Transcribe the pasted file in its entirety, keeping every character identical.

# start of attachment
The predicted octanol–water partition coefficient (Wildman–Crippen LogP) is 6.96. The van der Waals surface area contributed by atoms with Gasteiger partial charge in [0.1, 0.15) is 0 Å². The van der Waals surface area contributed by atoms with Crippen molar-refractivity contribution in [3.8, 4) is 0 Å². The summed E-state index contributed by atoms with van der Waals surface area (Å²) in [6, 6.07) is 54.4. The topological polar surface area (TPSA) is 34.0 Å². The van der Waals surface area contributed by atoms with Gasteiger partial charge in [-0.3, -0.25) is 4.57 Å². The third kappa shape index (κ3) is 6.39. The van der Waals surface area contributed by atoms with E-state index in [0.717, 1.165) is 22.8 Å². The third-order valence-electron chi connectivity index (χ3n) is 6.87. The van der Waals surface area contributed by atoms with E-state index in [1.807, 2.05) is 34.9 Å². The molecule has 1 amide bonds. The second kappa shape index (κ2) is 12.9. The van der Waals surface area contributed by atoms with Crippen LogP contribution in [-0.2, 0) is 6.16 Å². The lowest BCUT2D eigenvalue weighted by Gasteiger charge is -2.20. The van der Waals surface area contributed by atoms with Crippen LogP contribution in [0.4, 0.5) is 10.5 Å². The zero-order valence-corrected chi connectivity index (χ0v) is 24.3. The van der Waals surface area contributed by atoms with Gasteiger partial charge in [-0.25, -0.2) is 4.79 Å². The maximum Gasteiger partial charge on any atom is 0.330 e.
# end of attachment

The predicted octanol–water partition coefficient (Wildman–Crippen LogP) is 6.96. The van der Waals surface area contributed by atoms with Gasteiger partial charge in [0.1, 0.15) is 0 Å². The van der Waals surface area contributed by atoms with Crippen molar-refractivity contribution in [3.8, 4) is 0 Å². The summed E-state index contributed by atoms with van der Waals surface area (Å²) in [6, 6.07) is 54.4. The topological polar surface area (TPSA) is 34.0 Å². The van der Waals surface area contributed by atoms with Gasteiger partial charge in [-0.3, -0.25) is 4.57 Å². The third kappa shape index (κ3) is 6.39. The van der Waals surface area contributed by atoms with E-state index in [0.717, 1.165) is 22.8 Å². The third-order valence-electron chi connectivity index (χ3n) is 6.87. The van der Waals surface area contributed by atoms with E-state index in [1.807, 2.05) is 34.9 Å². The molecule has 1 amide bonds. The second kappa shape index (κ2) is 12.9. The van der Waals surface area contributed by atoms with Crippen LogP contribution in [-0.2, 0) is 6.16 Å². The lowest BCUT2D eigenvalue weighted by Gasteiger charge is -2.20. The van der Waals surface area contributed by atoms with Crippen LogP contribution in [0.4, 0.5) is 10.5 Å². The zero-order valence-corrected chi connectivity index (χ0v) is 24.3. The van der Waals surface area contributed by atoms with Gasteiger partial charge in [-0.25, -0.2) is 4.79 Å². The maximum Gasteiger partial charge on any atom is 0.330 e.